Thursday, May 31, 2007

LAOH: Conclusion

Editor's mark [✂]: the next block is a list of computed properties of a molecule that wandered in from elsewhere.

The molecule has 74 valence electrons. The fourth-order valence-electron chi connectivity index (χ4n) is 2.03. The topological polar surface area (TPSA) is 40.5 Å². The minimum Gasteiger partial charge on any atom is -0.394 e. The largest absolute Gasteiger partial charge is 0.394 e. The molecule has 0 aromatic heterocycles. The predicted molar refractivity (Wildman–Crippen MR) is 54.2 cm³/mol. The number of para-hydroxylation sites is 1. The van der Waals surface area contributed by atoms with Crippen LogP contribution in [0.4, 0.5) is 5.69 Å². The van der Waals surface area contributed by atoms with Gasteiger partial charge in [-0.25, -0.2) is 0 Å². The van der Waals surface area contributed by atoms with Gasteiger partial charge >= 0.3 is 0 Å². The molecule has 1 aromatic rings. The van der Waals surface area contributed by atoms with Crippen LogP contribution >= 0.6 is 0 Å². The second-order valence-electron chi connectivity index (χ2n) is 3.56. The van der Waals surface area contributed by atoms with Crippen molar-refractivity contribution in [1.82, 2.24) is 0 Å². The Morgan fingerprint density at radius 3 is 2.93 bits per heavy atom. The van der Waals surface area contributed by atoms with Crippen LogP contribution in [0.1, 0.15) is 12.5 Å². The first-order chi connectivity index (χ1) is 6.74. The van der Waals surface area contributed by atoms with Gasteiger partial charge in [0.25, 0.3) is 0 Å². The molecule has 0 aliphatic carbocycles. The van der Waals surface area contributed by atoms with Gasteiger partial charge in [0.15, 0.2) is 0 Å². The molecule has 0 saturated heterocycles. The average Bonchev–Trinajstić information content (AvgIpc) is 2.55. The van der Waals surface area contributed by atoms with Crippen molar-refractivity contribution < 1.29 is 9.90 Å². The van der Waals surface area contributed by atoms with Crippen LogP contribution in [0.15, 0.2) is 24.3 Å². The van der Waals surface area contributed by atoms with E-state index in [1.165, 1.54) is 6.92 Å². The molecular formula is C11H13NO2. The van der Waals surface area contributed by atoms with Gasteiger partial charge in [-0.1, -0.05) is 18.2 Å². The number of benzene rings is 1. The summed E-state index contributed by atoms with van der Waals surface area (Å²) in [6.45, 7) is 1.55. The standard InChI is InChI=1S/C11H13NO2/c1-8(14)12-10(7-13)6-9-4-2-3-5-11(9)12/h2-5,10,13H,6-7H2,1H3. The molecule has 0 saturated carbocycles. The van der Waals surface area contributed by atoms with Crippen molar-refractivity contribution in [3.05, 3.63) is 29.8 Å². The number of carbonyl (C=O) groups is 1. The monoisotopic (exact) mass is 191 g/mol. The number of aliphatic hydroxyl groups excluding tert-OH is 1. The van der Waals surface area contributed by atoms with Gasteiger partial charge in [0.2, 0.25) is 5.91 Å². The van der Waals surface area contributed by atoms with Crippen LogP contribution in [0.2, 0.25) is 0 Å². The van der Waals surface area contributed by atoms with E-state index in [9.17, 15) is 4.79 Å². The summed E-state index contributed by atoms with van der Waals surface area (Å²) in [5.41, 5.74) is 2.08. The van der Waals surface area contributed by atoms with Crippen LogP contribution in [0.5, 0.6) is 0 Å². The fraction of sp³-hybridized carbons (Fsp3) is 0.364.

With this in mind, the Hibernians turned their attention to the fears of Communism and the Cold War. Members were American first and Irish second. This sense of being American first and Irish second led to many Irish rallying around the American and even, the British flag during World War II and the Cold War. They felt that it was their patriotic duty to defend America from the evils of Communism. As the Irish became more educated, they became exposed to improved economic conditions, and they were soon swept in the consumer culture that began in the 1950s.[1] Throughout the next thirty years there was a lack of Irish-American involvement in their culture. By the 1980s, Irish-American attention became centered on the conflict in Northern Ireland. This new found interest in the current events of Northern Ireland combined with the new found interest in understanding their ethnicity led many Irish, Catholic Americans back to the old fraternal organizations, especially the AOH and the LAOH.[2] Historian Ronald Takaki summarizes this need to understand our ethnic heritage with the words of Walt Whitman, “of every hue and caste am I, I resist any thing better than my own diversity.” For example, Sister Ann McManus joined the LAOH because “it means I’m continuing my Irish heritage.”[3] Her parents were born in Ireland and by becoming a member; she could ensure that “Irish roots would continue in Toledo.”[4]